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Feast of the Holy Innocents

A few excerpts from a sermon by Quodvultdeus, 5th century Bishop of Carthage, on Holy Innocents day.

On what drove Herod to slaughter babies in Bethlehem:

Why are you afraid, Herod, when you hear of the birth of a King? He does not come to drive you out, but to conquer the devil. But because you do not understand this you are disturbed and in a rage, and to destroy one Chile whom you seek, you show your cruelty in the death of so many children. … You destroy those with tiny bodies because fear is destroying your heart.

On grace and martyrdom:

God has taken up the children of the enemy into the ranks of God’s adopted children. The children die for Christ, though they do not know it. The parents mourn for the death of martyrs. The children make of those as yet unable to speak fit witnesses to themselves. … How great a gift of grace is here! To what merits of their own do the children owe this kind of victory? They cannot speak, yet they bear witness to Christ. They cannot use their limbs to engage in battle, yet already they bear off the palm of victory.

Reading through Malcolm Guite’s Waiting on the Word has been a joy this season.

And through it I learned this week that NT scholar Richard Bauckham is actually a brilliant poet himself.

Here is Guite reading Bauckham’s Song of the Shepherds.

Feast of St. Stephen

Today is the Feast of St. Stephen, who was among the first deacons and the first recorded Christian martyr of the New Testament. On his Feast Day, I want to share with you a selection from a sermon preached in the sixth century by Fulgentius, Bishop of Ruspe in Northern Africa.
Before the excerpt, I recommend reading two passages of Scripture that help set the scene. The first is from 2 Chronicles 24:17-22 and tells of the martyrdom of Zecheriah. The second is from Acts 7:51-8:3, which portrays the martyrdom of Stephen under the approval of Saul.
May these readings and the words of St. Fulgentius encourage us all as we continue to celebrate and be changed by the Incarnation of our Lord Jesus Christ.
A Sermon by St. Fulgentius on the Feast of St. Stephen
Yesterday we celebrated the birth in time of our eternal King. Today we celebrate the triumphant suffering of his soldier.
Yesterday our king, clothed in his robe of flesh, left his place in the virgin’s womb and graciously visited the world. Today his soldier leaves the tabernacle of his body and goes triumphantly to heaven.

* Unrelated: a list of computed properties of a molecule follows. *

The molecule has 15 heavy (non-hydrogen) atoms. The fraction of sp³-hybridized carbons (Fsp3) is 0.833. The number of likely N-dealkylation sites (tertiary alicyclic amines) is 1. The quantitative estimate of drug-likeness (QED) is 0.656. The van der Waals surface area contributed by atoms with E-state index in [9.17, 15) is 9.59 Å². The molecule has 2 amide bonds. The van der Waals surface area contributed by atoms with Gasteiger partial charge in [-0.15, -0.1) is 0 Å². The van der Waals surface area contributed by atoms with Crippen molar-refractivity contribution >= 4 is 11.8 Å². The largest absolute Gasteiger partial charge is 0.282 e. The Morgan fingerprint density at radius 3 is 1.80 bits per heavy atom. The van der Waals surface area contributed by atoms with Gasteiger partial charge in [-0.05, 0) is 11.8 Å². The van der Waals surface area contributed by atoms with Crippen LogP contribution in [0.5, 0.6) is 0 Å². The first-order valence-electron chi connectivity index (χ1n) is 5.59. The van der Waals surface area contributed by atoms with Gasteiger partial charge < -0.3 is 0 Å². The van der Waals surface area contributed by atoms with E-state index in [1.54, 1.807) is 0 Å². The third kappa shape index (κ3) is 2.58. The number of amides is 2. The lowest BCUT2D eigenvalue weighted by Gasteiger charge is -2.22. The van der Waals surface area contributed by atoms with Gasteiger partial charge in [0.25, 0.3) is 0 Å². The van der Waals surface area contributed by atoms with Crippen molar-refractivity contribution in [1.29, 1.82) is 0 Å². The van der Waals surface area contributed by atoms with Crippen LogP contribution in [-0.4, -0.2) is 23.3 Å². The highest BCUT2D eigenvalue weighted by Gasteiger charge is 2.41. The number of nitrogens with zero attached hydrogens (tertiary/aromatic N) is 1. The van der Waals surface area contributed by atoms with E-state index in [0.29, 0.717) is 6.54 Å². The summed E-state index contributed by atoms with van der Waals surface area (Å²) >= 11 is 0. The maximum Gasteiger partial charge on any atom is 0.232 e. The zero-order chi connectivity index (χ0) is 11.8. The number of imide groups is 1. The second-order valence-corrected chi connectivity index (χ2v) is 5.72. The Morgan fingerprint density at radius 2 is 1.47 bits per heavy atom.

Our king, despite his exalted majesty, came in humility for our sake; yet he did not come empty-handed. He brought his soldiers a great gift that not only enriched them but also made them unconquerable in battle, for it was the gift of love, which was to bring men to share in his divinity. He gave of his bounty, yet without any loss to himself. In a marvellous way he changed into wealth the poverty of his faithful followers while remaining in full possession of his own inexhaustible riches.
And so the love that brought Christ from heaven to earth raised Stephen from earth to heaven; shown first in the king, it later shone forth in his soldier. Love was Stephen’s weapon by which he gained every battle, and so won the crown signified by his name. His love of God kept him from yielding to the ferocious mob; his love for his neighbour made him pray for those who were stoning him. Love inspired him to reprove those who erred, to make them amend; love led him to pray for those who stoned him, to save them from punishment. Strengthened by the power of his love, he overcame the raging cruelty of Saul and won his persecutor on earth as his companion in heaven. In his holy and tireless love he longed to gain by prayer those whom he could not convert by admonition.
Now at last, Paul rejoices with Stephen, with Stephen he delights in the glory of Christ, with Stephen he exults, with Stephen he reigns. Stephen went first, slain by the stones thrown by Paul, but Paul followed after, helped by the prayer of Stephen. This, surely, is the true life, my brothers, a life in which Paul feels no shame because of Stephen’s death, and Stephen delights in Paul’s companionship, for love fills them both with joy. It was Stephen’s love that prevailed over the cruelty of the mob, and it was Paul’s love that covered the multitude of his sins; it was love that won for both of them the kingdom of heaven.
Love, indeed, is the source of all good things; it is an impregnable defense, and the way that leads to heaven. He who walks in love can neither go astray nor be afraid: love guides him, protects him, and brings him to his journey’s end.

I cannot think unless I have been thought, nor can I speak unless I have been spoken.

Fr. Malcolm Guite’s take on O Sapientia

A gem from today’s commemoration of Katharina Luther:

Martin Luther was unsure of whether he should marry. However, he eventually came to the conclusion that “his marriage would please his father, rile the pope, cause the angels to laugh, and the devils to weep.”

Matthew 15:

Jesus has harsh words for two groups of people.

(1) the Pharisees, and (2) a Gentile woman.

Their respective responses (v.12 for Pharisees, v.27 for woman) to those harsh words could not be more different, and is likely what Matthew is drawing our attention to.

On September 28th, I was ordained a Priest in the Episcopal Diocese of Dallas. It was a beautiful and chaotic end of one journey that is also the beginning of another.

Sermon: The Wise Fool

Sermon: Holy, Holy, Holy (Trinity Sunday)

Sermon: You were made to Reign